Leadership Lodi is a course dedicated to inspiring and motivating individuals from our community to attain higher levels of leadership. Formed through the Lodi District Chamber of Commerce in 1990, the hands-on workshops, interviews with local leaders, and non-profit projects have made an immense impact on Lodi as a whole. During the course of Leadership Lodi, participants go through ten all-day meetings with different facets of the community. The mission for this month was to introduce all of the Leadership Lodi 2019 participants to the wonderful educational opportunities that exist in and around Lodi.
Government Day for the Leadership Lodi 2019 class was informative from start to finish. They began at Carnegie Forum hearing from the City of Lodi’s Business Development Manager Astrida Trupovnieks. Then, the class walked from Carnegie Forum to The Transportation Center to hear from Julia Tyack. Greyhound, Amtrak, Galt South County Transit, Stockton RTD and The Lodi Grapevine all converge at the facility and over 300,000 people travel through Lodi’s station annually. According to Julia, “the goal is to be 100% electric by 2029.”
After leaving the Transportation Center, the class then went to the shared space of the Municipal Service Center and Lodi electric utility. Melisa Price, the Interim Electric Utility Director, spoke about how Lodi is only one of 40 publicly owned utilities and that Lodi uses 35% renewable energy. The class watched a demo from the line workers about completing a “hurt man” rescue in less than 4 minutes, as well as a transformer removal. The transformers weigh 400 to 800 pounds and the tool belt for the workers is about 30 pounds on average. Charlie Swimley, Public Works Director, talked to the class about all the amazing services that happen through public works. The facility maintains all of the city vehicles, roads, underground pipes, park equipment installations, signs, vehicle graphics, street sweeper, sewer cleaning, waste water processing, and more. Products from waste water management are called “nutrients” that are put on crops that will be used to feed livestock only.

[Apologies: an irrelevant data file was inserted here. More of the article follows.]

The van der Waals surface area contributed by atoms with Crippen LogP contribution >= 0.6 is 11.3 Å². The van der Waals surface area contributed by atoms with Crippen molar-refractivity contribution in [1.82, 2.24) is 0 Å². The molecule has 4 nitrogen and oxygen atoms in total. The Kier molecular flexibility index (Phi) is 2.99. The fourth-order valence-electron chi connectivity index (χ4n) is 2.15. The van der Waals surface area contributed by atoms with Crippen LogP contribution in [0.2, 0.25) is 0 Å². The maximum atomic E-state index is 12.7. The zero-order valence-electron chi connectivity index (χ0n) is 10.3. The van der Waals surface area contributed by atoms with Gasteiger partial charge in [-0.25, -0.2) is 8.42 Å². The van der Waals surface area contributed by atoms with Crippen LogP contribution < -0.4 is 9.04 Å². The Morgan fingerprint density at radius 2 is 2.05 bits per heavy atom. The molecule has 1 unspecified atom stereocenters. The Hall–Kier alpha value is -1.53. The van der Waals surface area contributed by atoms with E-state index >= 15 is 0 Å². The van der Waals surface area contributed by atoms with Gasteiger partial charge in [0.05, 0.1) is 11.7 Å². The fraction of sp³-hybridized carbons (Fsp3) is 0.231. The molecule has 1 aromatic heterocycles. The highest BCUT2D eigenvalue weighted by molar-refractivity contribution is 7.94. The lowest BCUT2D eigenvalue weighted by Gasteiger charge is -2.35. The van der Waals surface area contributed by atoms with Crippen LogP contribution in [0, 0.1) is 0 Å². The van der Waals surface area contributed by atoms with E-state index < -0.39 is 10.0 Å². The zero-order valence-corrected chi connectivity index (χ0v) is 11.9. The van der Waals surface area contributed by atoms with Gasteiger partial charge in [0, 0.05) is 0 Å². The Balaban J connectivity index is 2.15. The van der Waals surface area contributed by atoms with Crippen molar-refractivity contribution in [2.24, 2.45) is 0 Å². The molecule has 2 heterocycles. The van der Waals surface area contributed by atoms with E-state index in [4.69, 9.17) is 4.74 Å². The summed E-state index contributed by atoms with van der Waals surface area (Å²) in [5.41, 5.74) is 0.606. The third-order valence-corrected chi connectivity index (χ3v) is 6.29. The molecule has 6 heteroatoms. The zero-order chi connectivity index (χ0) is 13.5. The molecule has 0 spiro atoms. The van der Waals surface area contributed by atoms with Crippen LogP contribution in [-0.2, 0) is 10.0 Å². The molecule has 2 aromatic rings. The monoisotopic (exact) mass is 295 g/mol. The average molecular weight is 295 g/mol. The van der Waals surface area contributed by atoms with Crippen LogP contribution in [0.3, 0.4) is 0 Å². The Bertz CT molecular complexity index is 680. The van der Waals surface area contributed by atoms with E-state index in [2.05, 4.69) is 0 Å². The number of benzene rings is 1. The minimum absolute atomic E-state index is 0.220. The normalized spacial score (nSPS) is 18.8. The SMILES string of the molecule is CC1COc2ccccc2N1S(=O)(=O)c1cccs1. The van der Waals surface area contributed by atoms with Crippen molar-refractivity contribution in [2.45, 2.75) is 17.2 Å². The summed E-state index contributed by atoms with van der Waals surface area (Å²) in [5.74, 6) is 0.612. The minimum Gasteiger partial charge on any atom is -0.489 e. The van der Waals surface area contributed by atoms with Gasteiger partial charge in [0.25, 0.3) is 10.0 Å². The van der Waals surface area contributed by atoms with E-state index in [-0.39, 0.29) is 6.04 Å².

Before lunch, the class returned to Carnegie Forum to hear from Jennifer Ferraiolo, Lodi City Clerk, who discussed the importance of local elections and the City Council. There are no term limits, and we now have districts due to the lawsuit from MALDEF. City Manager Steve Schwabauer and City Planner Craig Hoffman completed a presentation on Lodi’s growth The class learned that the City of Lodi has an annual slow growth initiative of no more than 2% or 479 residential units. Many new developments are in progress, but the real issue is that Lodi lacks hotel space.
After lunch, City Attorney Janice Magdich addressed the class and spoke on litigation our city is involved in. The Deputy City Manager/Internal Services Director Andrew Keys spoke about how amazing Measure L has been for the City- including coverage of 19 employees. We then had a discussion about the Budget and Pers with City Manager Schwabauer. City of Lodi’s main sources of revenue are sales tax, property tax, utility tax, and Vehicle in Leu Tax. Doug Kuehne, Lodi’s Mayor Pro Tempore, led a Mock City Council Meeting on the topic of should the City of Lodi allow the sale of medical and recreational marijuana. The class ended their day with a question and answer session about how the City Council functions. Applications for Leadership Lodi 2020 will be available to the public soon. For more information or questions on the program, email Karen Alvarez at KAlvarez@LodiChamber.com.